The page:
HEARTBEAT, RAPID(Tachycardia; Paroxysmal Tachycardia)
(Tachycardia; Paroxysmal Tachycardia)
DESCRIPTIONParoxysmal tachycardia is a heartbeat that is much more rapid than usual and is not caused by overexertion. Normal heartbeat ranges are 80 to 100 beats per minute in children and 70 to 90 beats per minute in adults. Tachycardia ranges from 150 to 300 beats per minute. A child with no heart disease may exercise and raise the heartbeat to 160 or more. This type of tachycardia is normal and is not a medical problem. The heart muscle and the electrical system of the heart are involved.
Appropriate health care includes:
Physician's monitoring of general condition and medications.
Self-care after diagnosis.
Hospitalization if the attack persists despite treatment.
DC electrocardioversion, a controlled electric shock (rarely necessary).
Studies to discover underlying cause after treating any life-threatening tachycardia.
SIGNS & SYMPTOMSHeart pounding or palpitations. The pulse at the child's wrist or neck will be 110 to 180 beats per minute, which is much faster than normal.
Faintness or a feeling of impending death.
Increased urination; chest pain; involuntary cough; breathlessness.
Unknown. This usually occurs in young persons with no evidence of disease, but it may also occur in older patients who have coronary-artery disease.
RISK FACTORSHeart disease; stress; smoking; use of some drugs, such as caffeine, ephedrine, or other sympathomimetic drugs; fatigue or overwork.
PREVENTING COMPLICATIONS OR RECURRENCE
Urge your child not to smoke.
Reduce the child's stress, if possible. See Appendix 19.
Your own observation of symptoms.
Medical history and physical exam by a doctor.
EKG (See Glossary).
Special studies that may include ultrasonography, CAT or CT scan, MRI, and radionuclide scan (See Glossary for all).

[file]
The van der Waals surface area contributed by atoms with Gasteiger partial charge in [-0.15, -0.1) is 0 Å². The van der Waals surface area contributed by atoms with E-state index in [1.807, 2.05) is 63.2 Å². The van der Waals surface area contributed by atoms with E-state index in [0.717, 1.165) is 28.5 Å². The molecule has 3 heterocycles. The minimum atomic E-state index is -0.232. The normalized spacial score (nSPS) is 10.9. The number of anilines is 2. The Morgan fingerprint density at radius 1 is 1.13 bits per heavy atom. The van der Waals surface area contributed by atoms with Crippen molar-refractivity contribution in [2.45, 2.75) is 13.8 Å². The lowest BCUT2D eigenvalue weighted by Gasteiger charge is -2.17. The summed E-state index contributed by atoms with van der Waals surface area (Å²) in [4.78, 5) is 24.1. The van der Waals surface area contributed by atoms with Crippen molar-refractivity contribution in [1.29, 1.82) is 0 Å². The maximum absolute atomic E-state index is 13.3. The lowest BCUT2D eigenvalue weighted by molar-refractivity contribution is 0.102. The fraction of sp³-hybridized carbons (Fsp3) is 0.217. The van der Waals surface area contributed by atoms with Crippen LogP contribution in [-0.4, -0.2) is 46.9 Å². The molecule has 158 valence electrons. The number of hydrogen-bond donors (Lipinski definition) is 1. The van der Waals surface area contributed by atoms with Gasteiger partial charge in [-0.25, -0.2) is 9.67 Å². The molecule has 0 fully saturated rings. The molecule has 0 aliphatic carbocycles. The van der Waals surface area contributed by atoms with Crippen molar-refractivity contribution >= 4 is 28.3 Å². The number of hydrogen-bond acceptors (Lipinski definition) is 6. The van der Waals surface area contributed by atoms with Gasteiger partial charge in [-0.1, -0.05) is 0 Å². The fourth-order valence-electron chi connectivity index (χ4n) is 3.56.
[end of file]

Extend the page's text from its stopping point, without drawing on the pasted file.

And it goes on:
POSSIBLE COMPLICATIONSUninterrupted tachycardia can lead to life-threatening congestive heart failure, heart attack, or cardiac arrest.
Rapid heartbeat can usually be controlled with treatment.
HOME CAREInstructions for your child that sometimes reduce heartbeat:
Hold your breath briefly.
Pinch the skin on your arm enough to cause pain.
Bathe your face in cold water, submerge your head briefly in a sink of cool water, or take a cool shower and let the water beat on your head.
Hold your nostrils closed and blow gently through the nose, making the eardrums pop.
Massage the carotid area in the neck, if you have been taught to do this safely. Ask your doctor for instructions.
MEDICATIONFor repeated attacks, your doctor may prescribe medication to control your child's heart rhythm. These include digitalis, quinidine, calcium-channel blockers, procainamide, beta-adrenergic blockers, and others.
See Medications section for information regarding medicines your doctor may prescribe.
Your child should lie down during an attack until the heartbeat returns to normal, then resume regular activities. Between attacks, encourage the child to exercise regularly (See Appendix 36) with the doctor's approval. Physical fitness helps prevent tachycardia.
DIET & FLUIDS
No special diet, but your child should avoid caffeinated beverages.
OK TO GO TO SCHOOL?When appetite has returned and alertness, strength, and feeling of well-being will allow.
CALL YOUR DOCTOR IF
Your child has an episode of rapid, irregular heartbeat that does not end in 4 or 5 minutes.
Your child develops shortness of breath.
Your child has chest pain.